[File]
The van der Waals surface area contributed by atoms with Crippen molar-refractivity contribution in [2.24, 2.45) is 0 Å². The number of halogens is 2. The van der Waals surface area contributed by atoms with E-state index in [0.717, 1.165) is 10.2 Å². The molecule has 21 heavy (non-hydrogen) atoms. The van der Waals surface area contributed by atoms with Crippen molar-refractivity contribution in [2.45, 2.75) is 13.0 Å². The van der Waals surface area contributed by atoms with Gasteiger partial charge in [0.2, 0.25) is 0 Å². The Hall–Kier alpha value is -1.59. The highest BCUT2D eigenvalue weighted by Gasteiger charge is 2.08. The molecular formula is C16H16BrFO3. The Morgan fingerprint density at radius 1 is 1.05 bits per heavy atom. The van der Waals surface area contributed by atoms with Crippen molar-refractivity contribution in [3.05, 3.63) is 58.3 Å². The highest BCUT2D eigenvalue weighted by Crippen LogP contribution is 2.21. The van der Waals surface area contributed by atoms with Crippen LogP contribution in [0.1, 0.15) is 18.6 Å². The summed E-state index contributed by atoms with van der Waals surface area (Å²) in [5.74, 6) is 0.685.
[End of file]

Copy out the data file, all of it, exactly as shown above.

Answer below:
The van der Waals surface area contributed by atoms with Crippen molar-refractivity contribution in [2.24, 2.45) is 0 Å². The number of halogens is 2. The van der Waals surface area contributed by atoms with E-state index in [0.717, 1.165) is 10.2 Å². The molecule has 21 heavy (non-hydrogen) atoms. The van der Waals surface area contributed by atoms with Crippen molar-refractivity contribution in [2.45, 2.75) is 13.0 Å². The van der Waals surface area contributed by atoms with Gasteiger partial charge in [0.2, 0.25) is 0 Å². The Hall–Kier alpha value is -1.59. The highest BCUT2D eigenvalue weighted by Gasteiger charge is 2.08. The molecular formula is C16H16BrFO3. The Morgan fingerprint density at radius 1 is 1.05 bits per heavy atom. The van der Waals surface area contributed by atoms with Crippen molar-refractivity contribution in [3.05, 3.63) is 58.3 Å². The highest BCUT2D eigenvalue weighted by Crippen LogP contribution is 2.21. The van der Waals surface area contributed by atoms with Crippen LogP contribution in [0.1, 0.15) is 18.6 Å². The summed E-state index contributed by atoms with van der Waals surface area (Å²) in [5.74, 6) is 0.685.